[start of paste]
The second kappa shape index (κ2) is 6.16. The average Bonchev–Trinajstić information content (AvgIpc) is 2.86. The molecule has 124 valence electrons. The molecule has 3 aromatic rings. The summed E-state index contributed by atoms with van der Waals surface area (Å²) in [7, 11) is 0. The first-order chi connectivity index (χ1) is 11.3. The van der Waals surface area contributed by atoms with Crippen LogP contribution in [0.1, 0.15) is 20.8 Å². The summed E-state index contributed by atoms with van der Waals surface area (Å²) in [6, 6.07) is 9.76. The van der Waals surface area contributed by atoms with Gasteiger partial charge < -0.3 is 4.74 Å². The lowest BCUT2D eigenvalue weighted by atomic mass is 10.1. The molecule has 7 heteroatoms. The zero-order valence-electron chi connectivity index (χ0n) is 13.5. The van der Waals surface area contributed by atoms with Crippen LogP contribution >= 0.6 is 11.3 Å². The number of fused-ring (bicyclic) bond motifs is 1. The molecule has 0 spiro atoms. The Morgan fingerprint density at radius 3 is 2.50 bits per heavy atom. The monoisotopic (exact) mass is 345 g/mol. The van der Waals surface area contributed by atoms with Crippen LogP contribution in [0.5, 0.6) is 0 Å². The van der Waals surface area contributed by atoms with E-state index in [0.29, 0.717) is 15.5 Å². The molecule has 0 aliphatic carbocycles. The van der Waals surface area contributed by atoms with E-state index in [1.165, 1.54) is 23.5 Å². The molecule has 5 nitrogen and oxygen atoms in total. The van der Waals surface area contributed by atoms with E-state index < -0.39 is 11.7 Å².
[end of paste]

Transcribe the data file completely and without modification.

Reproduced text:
The second kappa shape index (κ2) is 6.16. The average Bonchev–Trinajstić information content (AvgIpc) is 2.86. The molecule has 124 valence electrons. The molecule has 3 aromatic rings. The summed E-state index contributed by atoms with van der Waals surface area (Å²) in [7, 11) is 0. The first-order chi connectivity index (χ1) is 11.3. The van der Waals surface area contributed by atoms with Crippen LogP contribution in [0.1, 0.15) is 20.8 Å². The summed E-state index contributed by atoms with van der Waals surface area (Å²) in [6, 6.07) is 9.76. The van der Waals surface area contributed by atoms with Gasteiger partial charge < -0.3 is 4.74 Å². The lowest BCUT2D eigenvalue weighted by atomic mass is 10.1. The molecule has 7 heteroatoms. The zero-order valence-electron chi connectivity index (χ0n) is 13.5. The van der Waals surface area contributed by atoms with Crippen LogP contribution >= 0.6 is 11.3 Å². The number of fused-ring (bicyclic) bond motifs is 1. The molecule has 0 spiro atoms. The Morgan fingerprint density at radius 3 is 2.50 bits per heavy atom. The monoisotopic (exact) mass is 345 g/mol. The van der Waals surface area contributed by atoms with Crippen LogP contribution in [0.5, 0.6) is 0 Å². The van der Waals surface area contributed by atoms with E-state index in [0.29, 0.717) is 15.5 Å². The molecule has 0 aliphatic carbocycles. The van der Waals surface area contributed by atoms with E-state index in [1.165, 1.54) is 23.5 Å². The molecule has 5 nitrogen and oxygen atoms in total. The van der Waals surface area contributed by atoms with E-state index < -0.39 is 11.7 Å².